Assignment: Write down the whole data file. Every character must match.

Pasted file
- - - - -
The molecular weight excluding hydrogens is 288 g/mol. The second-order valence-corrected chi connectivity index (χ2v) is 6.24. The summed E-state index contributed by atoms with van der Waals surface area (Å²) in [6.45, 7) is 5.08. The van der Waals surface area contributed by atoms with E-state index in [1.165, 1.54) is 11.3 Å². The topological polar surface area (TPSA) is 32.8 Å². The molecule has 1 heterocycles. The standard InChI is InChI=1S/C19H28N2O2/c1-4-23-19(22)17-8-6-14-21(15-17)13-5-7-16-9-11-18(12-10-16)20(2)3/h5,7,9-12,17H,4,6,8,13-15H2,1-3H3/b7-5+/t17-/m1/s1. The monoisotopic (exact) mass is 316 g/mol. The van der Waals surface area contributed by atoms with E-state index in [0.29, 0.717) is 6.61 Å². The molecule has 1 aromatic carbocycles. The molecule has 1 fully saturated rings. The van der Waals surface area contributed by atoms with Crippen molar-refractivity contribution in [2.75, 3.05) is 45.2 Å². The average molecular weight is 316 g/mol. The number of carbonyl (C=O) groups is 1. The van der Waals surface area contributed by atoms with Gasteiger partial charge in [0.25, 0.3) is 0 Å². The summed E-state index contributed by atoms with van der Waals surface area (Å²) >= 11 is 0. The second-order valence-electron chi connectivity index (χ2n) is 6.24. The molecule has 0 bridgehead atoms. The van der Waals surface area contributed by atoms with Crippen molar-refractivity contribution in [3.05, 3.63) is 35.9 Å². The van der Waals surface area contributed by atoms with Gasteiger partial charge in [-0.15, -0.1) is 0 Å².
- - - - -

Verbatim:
The molecular weight excluding hydrogens is 288 g/mol. The second-order valence-corrected chi connectivity index (χ2v) is 6.24. The summed E-state index contributed by atoms with van der Waals surface area (Å²) in [6.45, 7) is 5.08. The van der Waals surface area contributed by atoms with E-state index in [1.165, 1.54) is 11.3 Å². The topological polar surface area (TPSA) is 32.8 Å². The molecule has 1 heterocycles. The standard InChI is InChI=1S/C19H28N2O2/c1-4-23-19(22)17-8-6-14-21(15-17)13-5-7-16-9-11-18(12-10-16)20(2)3/h5,7,9-12,17H,4,6,8,13-15H2,1-3H3/b7-5+/t17-/m1/s1. The monoisotopic (exact) mass is 316 g/mol. The van der Waals surface area contributed by atoms with E-state index in [0.29, 0.717) is 6.61 Å². The molecule has 1 aromatic carbocycles. The molecule has 1 fully saturated rings. The van der Waals surface area contributed by atoms with Crippen molar-refractivity contribution in [2.75, 3.05) is 45.2 Å². The average molecular weight is 316 g/mol. The number of carbonyl (C=O) groups is 1. The van der Waals surface area contributed by atoms with Gasteiger partial charge in [0.25, 0.3) is 0 Å². The summed E-state index contributed by atoms with van der Waals surface area (Å²) >= 11 is 0. The second-order valence-electron chi connectivity index (χ2n) is 6.24. The molecule has 0 bridgehead atoms. The van der Waals surface area contributed by atoms with Crippen molar-refractivity contribution in [3.05, 3.63) is 35.9 Å². The van der Waals surface area contributed by atoms with Gasteiger partial charge in [-0.15, -0.1) is 0 Å².